Back to the code, there is just one remaining line of ActionScript inside the onRelease event's function, shown in bold here:

var myName:String = this._name;
var clicked:String = myName.substr(0, -3);
write(clicked);

16 This line calls the write function (which has to be defined yet) and passes the clicked variable to it. But more on this later. For now, add this functionality to the remaining three movie clips — write the following code immediately below the existing one:

boat_mc.onRelease = function() {
var myName:String = this._name;
var clicked:String = myName.substr(0, -3);
write(clicked);
}
airplane_mc.onRelease = function() {
var myName:String = this._name;
var clicked:String = myName.substr(0, -3);
write(clicked);
}
island_mc.onRelease = function() {
var myName:String = this._name;
var clicked:String = myName.substr(0, -3);
write(clicked);
}

As you can see, when clicked upon, every movie clip performs the same exact task: it looks up its own name and stores it in a variable called myName, then removes the suffix "_mc" from it with the use of the substr method and then stores the new value in the clicked variable. Finally, the write function is called and the value of the variable clicked is passed to it.

Since the same code is used four times, it makes sense to come up with some more concise and compact solution. You will see how to do that later, bet let me show you first how to use the switch/case conditional statement. Save your document.

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Adding the function with the switch/case conditional statement

17 Add this code right after all the ActionScript written so far:

function write(clicked:String):Void {
switch (clicked) {
case "car" :
info_txt.text = "The "+clicked+" is a terrestrial vehicle.";
break;
case "boat" :
info_txt.text = "The "+clicked+" is a sea vehicle.";
break;
case "airplane" :
info_txt.text = "The "+clicked+" is an aerial vehicle.";
break;
default :
info_txt.text = "You haven't clicked on a vehicle.";
}
}

A function is a collection of data: various ActionScript commands and pieces of code put together that serves a purpose — a function is written to perform a certain task. But it just sits idly there unless you call it. The function call is being issued every time one of the four movie clips in this exercise is clicked:

write(clicked);

This function could be called like this, too: write(); — but in this example it would yield no results, because the function makes use of the clicked variable. So the function call is made by passing a variable to it — the clicked variable.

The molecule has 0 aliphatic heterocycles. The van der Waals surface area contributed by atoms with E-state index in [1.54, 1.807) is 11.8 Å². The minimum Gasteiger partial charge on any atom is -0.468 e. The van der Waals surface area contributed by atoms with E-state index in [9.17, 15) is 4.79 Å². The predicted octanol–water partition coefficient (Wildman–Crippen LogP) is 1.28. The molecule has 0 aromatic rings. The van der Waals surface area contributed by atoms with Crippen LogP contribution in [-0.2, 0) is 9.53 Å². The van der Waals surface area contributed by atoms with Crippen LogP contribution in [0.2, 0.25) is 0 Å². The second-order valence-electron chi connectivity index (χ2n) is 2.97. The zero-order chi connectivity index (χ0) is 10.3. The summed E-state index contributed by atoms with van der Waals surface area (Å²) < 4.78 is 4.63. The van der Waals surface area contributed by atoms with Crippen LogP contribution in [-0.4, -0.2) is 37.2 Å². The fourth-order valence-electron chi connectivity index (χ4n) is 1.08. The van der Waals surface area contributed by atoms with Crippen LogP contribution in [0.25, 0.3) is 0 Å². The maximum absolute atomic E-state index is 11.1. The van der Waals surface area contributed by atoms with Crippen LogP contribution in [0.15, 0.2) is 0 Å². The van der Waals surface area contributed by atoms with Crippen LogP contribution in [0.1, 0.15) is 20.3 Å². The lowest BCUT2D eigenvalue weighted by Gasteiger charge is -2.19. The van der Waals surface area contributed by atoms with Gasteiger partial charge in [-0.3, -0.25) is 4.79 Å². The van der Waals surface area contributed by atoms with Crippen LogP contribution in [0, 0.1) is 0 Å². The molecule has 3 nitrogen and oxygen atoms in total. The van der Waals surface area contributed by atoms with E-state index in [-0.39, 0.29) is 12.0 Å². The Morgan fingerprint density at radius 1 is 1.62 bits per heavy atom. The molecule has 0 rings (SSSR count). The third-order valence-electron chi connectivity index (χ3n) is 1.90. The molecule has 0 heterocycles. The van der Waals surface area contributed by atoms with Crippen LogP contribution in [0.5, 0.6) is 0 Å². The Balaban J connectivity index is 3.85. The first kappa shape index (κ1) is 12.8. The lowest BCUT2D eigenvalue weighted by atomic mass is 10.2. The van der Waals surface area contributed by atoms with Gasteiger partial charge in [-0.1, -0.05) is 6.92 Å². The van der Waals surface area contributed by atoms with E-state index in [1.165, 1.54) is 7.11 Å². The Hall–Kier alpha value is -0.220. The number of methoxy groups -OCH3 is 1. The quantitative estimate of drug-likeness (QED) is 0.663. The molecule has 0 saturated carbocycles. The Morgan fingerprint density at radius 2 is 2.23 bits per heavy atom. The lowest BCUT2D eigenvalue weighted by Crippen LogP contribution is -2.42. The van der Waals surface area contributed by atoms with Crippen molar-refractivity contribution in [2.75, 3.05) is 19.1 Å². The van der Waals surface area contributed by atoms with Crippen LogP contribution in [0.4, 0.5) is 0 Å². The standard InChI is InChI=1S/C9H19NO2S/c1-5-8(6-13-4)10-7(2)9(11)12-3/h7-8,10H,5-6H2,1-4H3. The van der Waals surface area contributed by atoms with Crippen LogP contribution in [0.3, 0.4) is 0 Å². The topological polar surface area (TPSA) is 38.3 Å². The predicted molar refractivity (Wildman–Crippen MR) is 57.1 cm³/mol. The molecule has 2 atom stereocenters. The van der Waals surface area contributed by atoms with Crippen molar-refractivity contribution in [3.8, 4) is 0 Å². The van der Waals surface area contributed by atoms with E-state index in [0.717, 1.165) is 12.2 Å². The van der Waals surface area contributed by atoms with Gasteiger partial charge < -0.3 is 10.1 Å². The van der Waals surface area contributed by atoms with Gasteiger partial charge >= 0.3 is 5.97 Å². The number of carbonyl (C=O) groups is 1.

That's the reason this variable is mentioned in the opening line of the function:

function write(clicked:String):Void {

First you write the keyword function, followed by its name (write) and in the parenthesis is the variable (clicked) that is being passed to it, along with its type (String). You must specify the type of the variable passe to a function: this helps you check for any potential errors in your code, and if that happens, Flash will be able to notify you about it. Lastly, there is the Void keyword, which signifies that this function does not return a value. Some functions do, some don't. And yes, if a function does not return a value, you should tell this Flash too.

The function used in this lesson serves for displaying some text in the dynamic text field. In case when a value is returned from the function, it is handed back over to whatever called it in the first place. And here, when a movie clip is clicked upon, it just passes a value to the function which then continues working on its own, without communicating back with movie clips.

As you remember from the previous page, the contents of a function are placed between its curly braces: { and }. The contents of the write functions consist of a conditional switch/case statement:

switch (clicked) {
case "car" :
info_txt.text = "The "+clicked+" is a terrestrial vehicle.";
break;
case "boat" :
info_txt.text = "The "+clicked+" is a sea vehicle.";
break;
case "airplane" :
info_txt.text = "The "+clicked+" is an aerial vehicle.";
break;
default :
info_txt.text = "You haven't clicked on a vehicle.";
}

Let me explain you in detail how this nifty ActionScript construct works!

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The functionality of the switch/case conditional statement explained

The first line of a switch/case logical construct,

switch (clicked) {

evaluates the piece of code between its parenthesis, which is a variable in most cases, as it is in this one too. As with the function, a switch/case conditional statement's code is placed between curly braces: { and }. Next, the value is being compared to the value of each case line of code:

case "car" :
info_txt.text = "The "+clicked+" is a terrestrial vehicle.";
break;
case "boat" :
info_txt.text = "The "+clicked+" is a sea vehicle.";
break;
case "airplane" :
info_txt.text = "The "+clicked+" is an aerial vehicle.";
break;

If a match is found, the ActionScript contained inside that case chunk of code is executed. Say, for example, that a user clicked on the boat_mc movie clip. As you recall, once this movie is clicked, it will look up its own Instance name, extract a string value (a piece of text) from it, and pass that value to the write function. This function will in turn execute its own code, which is the conditional switch/case statement I'm discussing right now.

So, a match is found:

case "boat" :
info_txt.text = "The "+clicked+" is a sea vehicle.";
break;

The line of code which displays text in the info_txt dynamic text field is executed.

info_txt.text = "The "+clicked+" is a sea vehicle.";

Translated into English, the construct info_txt.text tells Flash "the text that will be displayed in the info_txt text field" is the one on the right side of the assignment operator (=): "The "+clicked+" is a sea vehicle."

As the value of the clicked variable equals "boat" if the user clicked on the boat movie clip, what will be displayed in the info_txt text field is "The boat is a sea vehicle". Flash reads this in the following way (translated into human language):

switch (have a look at this and evaluate it) {
if that value matches "car" :
Do this...